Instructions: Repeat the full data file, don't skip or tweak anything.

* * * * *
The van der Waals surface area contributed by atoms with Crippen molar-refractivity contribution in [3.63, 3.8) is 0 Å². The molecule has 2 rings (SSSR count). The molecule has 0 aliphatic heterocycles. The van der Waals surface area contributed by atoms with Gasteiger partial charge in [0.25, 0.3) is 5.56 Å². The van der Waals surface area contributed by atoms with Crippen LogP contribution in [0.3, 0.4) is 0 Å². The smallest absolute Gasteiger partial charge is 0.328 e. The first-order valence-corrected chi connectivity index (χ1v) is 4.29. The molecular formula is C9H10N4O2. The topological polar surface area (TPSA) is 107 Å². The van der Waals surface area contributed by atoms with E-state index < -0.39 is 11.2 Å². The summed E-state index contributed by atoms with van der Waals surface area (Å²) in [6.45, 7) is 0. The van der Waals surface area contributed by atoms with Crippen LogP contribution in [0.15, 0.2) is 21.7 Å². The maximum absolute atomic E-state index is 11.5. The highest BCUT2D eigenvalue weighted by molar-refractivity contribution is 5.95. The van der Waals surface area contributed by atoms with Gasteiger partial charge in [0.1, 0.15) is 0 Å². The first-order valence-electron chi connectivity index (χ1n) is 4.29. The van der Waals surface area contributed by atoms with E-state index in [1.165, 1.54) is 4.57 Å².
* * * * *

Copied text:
The van der Waals surface area contributed by atoms with Crippen molar-refractivity contribution in [3.63, 3.8) is 0 Å². The molecule has 2 rings (SSSR count). The molecule has 0 aliphatic heterocycles. The van der Waals surface area contributed by atoms with Gasteiger partial charge in [0.25, 0.3) is 5.56 Å². The van der Waals surface area contributed by atoms with Crippen LogP contribution in [0.3, 0.4) is 0 Å². The smallest absolute Gasteiger partial charge is 0.328 e. The first-order valence-corrected chi connectivity index (χ1v) is 4.29. The molecular formula is C9H10N4O2. The topological polar surface area (TPSA) is 107 Å². The van der Waals surface area contributed by atoms with E-state index < -0.39 is 11.2 Å². The summed E-state index contributed by atoms with van der Waals surface area (Å²) in [6.45, 7) is 0. The van der Waals surface area contributed by atoms with Crippen LogP contribution in [0.15, 0.2) is 21.7 Å². The maximum absolute atomic E-state index is 11.5. The highest BCUT2D eigenvalue weighted by molar-refractivity contribution is 5.95. The van der Waals surface area contributed by atoms with Gasteiger partial charge in [0.1, 0.15) is 0 Å². The first-order valence-electron chi connectivity index (χ1n) is 4.29. The van der Waals surface area contributed by atoms with E-state index in [1.165, 1.54) is 4.57 Å².